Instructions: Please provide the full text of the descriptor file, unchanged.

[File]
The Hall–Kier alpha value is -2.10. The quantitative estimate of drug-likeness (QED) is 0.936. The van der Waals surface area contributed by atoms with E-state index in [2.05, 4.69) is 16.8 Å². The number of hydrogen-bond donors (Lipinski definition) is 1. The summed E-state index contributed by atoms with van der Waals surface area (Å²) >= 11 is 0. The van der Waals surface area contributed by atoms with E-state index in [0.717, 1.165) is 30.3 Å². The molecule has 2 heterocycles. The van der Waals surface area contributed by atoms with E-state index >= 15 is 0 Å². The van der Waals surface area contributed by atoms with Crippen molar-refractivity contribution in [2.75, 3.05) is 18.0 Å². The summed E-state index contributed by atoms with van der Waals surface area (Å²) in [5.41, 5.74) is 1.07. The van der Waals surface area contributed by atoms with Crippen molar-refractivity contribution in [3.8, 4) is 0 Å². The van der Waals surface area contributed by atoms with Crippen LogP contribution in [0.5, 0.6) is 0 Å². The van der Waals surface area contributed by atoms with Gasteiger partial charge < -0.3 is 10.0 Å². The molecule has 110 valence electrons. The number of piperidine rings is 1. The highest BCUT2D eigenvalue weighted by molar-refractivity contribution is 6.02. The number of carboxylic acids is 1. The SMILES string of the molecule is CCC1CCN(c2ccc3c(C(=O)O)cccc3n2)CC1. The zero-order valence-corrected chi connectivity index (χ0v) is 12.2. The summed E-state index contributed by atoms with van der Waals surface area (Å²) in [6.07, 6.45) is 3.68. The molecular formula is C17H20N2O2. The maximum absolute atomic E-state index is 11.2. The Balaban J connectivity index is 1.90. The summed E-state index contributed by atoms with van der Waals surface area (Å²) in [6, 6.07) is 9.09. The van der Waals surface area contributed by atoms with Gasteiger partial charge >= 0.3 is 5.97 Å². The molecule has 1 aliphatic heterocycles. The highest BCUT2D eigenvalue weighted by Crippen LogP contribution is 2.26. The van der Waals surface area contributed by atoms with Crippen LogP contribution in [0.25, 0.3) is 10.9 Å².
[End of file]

The Hall–Kier alpha value is -2.10. The quantitative estimate of drug-likeness (QED) is 0.936. The van der Waals surface area contributed by atoms with E-state index in [2.05, 4.69) is 16.8 Å². The number of hydrogen-bond donors (Lipinski definition) is 1. The summed E-state index contributed by atoms with van der Waals surface area (Å²) >= 11 is 0. The van der Waals surface area contributed by atoms with E-state index in [0.717, 1.165) is 30.3 Å². The molecule has 2 heterocycles. The van der Waals surface area contributed by atoms with E-state index >= 15 is 0 Å². The van der Waals surface area contributed by atoms with Crippen molar-refractivity contribution in [2.75, 3.05) is 18.0 Å². The summed E-state index contributed by atoms with van der Waals surface area (Å²) in [5.41, 5.74) is 1.07. The van der Waals surface area contributed by atoms with Crippen molar-refractivity contribution in [3.8, 4) is 0 Å². The van der Waals surface area contributed by atoms with Crippen LogP contribution in [0.5, 0.6) is 0 Å². The van der Waals surface area contributed by atoms with Gasteiger partial charge < -0.3 is 10.0 Å². The molecule has 110 valence electrons. The number of piperidine rings is 1. The highest BCUT2D eigenvalue weighted by molar-refractivity contribution is 6.02. The number of carboxylic acids is 1. The SMILES string of the molecule is CCC1CCN(c2ccc3c(C(=O)O)cccc3n2)CC1. The zero-order valence-corrected chi connectivity index (χ0v) is 12.2. The summed E-state index contributed by atoms with van der Waals surface area (Å²) in [6.07, 6.45) is 3.68. The molecular formula is C17H20N2O2. The maximum absolute atomic E-state index is 11.2. The Balaban J connectivity index is 1.90. The summed E-state index contributed by atoms with van der Waals surface area (Å²) in [6, 6.07) is 9.09. The van der Waals surface area contributed by atoms with Gasteiger partial charge >= 0.3 is 5.97 Å². The molecule has 1 aliphatic heterocycles. The highest BCUT2D eigenvalue weighted by Crippen LogP contribution is 2.26. The van der Waals surface area contributed by atoms with Crippen LogP contribution in [0.25, 0.3) is 10.9 Å².